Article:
“I’m OK,” I said, slightly off-handedly. I was embarrassed and annoyed. Kindly strangers are one thing. Kindly strangers as witnesses to a postal wreckage in the middle of the road are something else.
But I hoisted the bike up from its reclining position, and onto the pavement, where I leaned it against the fence, turning back to start picking up the rest of the stuff. Only then the bike slipped, and fell again, crashing down to the ground and casting yet more stuff along the pavement and up a back alley which was nearby.
It was at this point I lost my patience, and in a fit of blind rage kicked the bike.
Several things happened at once now. The two women were approaching across the road to help me out. One said, “it’s the wind,” referring to what caused the bike to fall. The other, seeing my foot already launching at the bike, said, “you’ll hurt your toe”. She was leaning down to pick up the bag. I knew she was right. But it was too late. The momentum was already carrying my foot forward in a relentless arc of blustering, stupid rage, on towards the bike frame as it lay there prostrate on the ground, where, after the briefest moment of time, it made sickening, bone-crunching contact.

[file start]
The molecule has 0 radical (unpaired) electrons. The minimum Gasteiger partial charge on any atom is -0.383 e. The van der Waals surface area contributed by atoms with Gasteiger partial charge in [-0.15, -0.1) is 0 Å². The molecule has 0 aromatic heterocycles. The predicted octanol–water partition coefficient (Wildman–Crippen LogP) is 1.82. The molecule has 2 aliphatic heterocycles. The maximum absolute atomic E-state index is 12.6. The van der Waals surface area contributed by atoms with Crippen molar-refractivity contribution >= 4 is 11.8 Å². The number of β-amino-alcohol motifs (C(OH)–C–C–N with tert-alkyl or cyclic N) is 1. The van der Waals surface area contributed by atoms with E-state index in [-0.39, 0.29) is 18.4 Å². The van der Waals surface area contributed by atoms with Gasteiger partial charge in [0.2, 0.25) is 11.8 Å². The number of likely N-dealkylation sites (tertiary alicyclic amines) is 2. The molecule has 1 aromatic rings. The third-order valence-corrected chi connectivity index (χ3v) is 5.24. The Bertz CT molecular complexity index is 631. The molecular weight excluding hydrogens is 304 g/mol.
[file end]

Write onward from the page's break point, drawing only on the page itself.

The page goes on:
You’ll have to imagine how it felt.
An awful silence descended over the scene, broken only by the continuous ruffling of that awful wind, and the screams of pain going off in my head.
So now I had two more things to contend with: a searing pain in my toe, and pitying looks from the two women.
“Leave that!” I barked to the woman leaning down to pick up the bag, in a clipped voice born of physical pain and acute embarrassment, “I’ll do it!”